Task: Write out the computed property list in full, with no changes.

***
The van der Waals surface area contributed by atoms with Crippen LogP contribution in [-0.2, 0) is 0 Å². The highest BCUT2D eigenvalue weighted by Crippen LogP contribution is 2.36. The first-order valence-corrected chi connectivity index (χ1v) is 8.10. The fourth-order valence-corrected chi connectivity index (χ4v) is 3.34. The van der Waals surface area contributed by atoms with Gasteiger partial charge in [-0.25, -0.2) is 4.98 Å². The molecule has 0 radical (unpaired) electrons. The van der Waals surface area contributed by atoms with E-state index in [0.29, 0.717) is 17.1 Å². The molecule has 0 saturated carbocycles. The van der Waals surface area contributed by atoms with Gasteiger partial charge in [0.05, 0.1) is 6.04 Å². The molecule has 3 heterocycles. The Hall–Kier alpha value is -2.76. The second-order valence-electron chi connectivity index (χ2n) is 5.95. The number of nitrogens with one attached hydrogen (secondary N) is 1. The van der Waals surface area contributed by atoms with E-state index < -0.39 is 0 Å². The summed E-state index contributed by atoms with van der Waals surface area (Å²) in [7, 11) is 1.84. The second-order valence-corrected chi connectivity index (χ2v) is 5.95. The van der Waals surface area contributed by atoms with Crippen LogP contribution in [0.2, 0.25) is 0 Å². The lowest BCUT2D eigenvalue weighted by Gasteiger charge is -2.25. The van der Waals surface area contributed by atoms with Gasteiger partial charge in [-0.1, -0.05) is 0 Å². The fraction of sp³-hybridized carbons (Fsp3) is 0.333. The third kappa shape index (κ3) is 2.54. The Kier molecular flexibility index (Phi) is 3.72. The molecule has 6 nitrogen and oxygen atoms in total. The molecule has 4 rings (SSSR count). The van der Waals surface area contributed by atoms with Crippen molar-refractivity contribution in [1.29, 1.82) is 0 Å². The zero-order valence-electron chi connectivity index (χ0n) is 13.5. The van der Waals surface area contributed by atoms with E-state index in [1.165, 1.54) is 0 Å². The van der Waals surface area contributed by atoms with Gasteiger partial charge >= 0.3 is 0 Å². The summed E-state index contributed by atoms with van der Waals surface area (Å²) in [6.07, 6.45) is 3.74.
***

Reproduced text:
The van der Waals surface area contributed by atoms with Crippen LogP contribution in [-0.2, 0) is 0 Å². The highest BCUT2D eigenvalue weighted by Crippen LogP contribution is 2.36. The first-order valence-corrected chi connectivity index (χ1v) is 8.10. The fourth-order valence-corrected chi connectivity index (χ4v) is 3.34. The van der Waals surface area contributed by atoms with Gasteiger partial charge in [-0.25, -0.2) is 4.98 Å². The molecule has 0 radical (unpaired) electrons. The van der Waals surface area contributed by atoms with E-state index in [0.29, 0.717) is 17.1 Å². The molecule has 0 saturated carbocycles. The van der Waals surface area contributed by atoms with Gasteiger partial charge in [0.05, 0.1) is 6.04 Å². The molecule has 3 heterocycles. The Hall–Kier alpha value is -2.76. The second-order valence-electron chi connectivity index (χ2n) is 5.95. The number of nitrogens with one attached hydrogen (secondary N) is 1. The van der Waals surface area contributed by atoms with E-state index < -0.39 is 0 Å². The summed E-state index contributed by atoms with van der Waals surface area (Å²) in [7, 11) is 1.84. The second-order valence-corrected chi connectivity index (χ2v) is 5.95. The van der Waals surface area contributed by atoms with Crippen LogP contribution in [0.2, 0.25) is 0 Å². The lowest BCUT2D eigenvalue weighted by Gasteiger charge is -2.25. The van der Waals surface area contributed by atoms with Gasteiger partial charge in [-0.1, -0.05) is 0 Å². The fraction of sp³-hybridized carbons (Fsp3) is 0.333. The third kappa shape index (κ3) is 2.54. The Kier molecular flexibility index (Phi) is 3.72. The molecule has 6 nitrogen and oxygen atoms in total. The molecule has 4 rings (SSSR count). The van der Waals surface area contributed by atoms with Crippen molar-refractivity contribution in [1.29, 1.82) is 0 Å². The zero-order valence-electron chi connectivity index (χ0n) is 13.5. The van der Waals surface area contributed by atoms with E-state index in [1.165, 1.54) is 0 Å². The van der Waals surface area contributed by atoms with Gasteiger partial charge >= 0.3 is 0 Å². The summed E-state index contributed by atoms with van der Waals surface area (Å²) in [6.07, 6.45) is 3.74.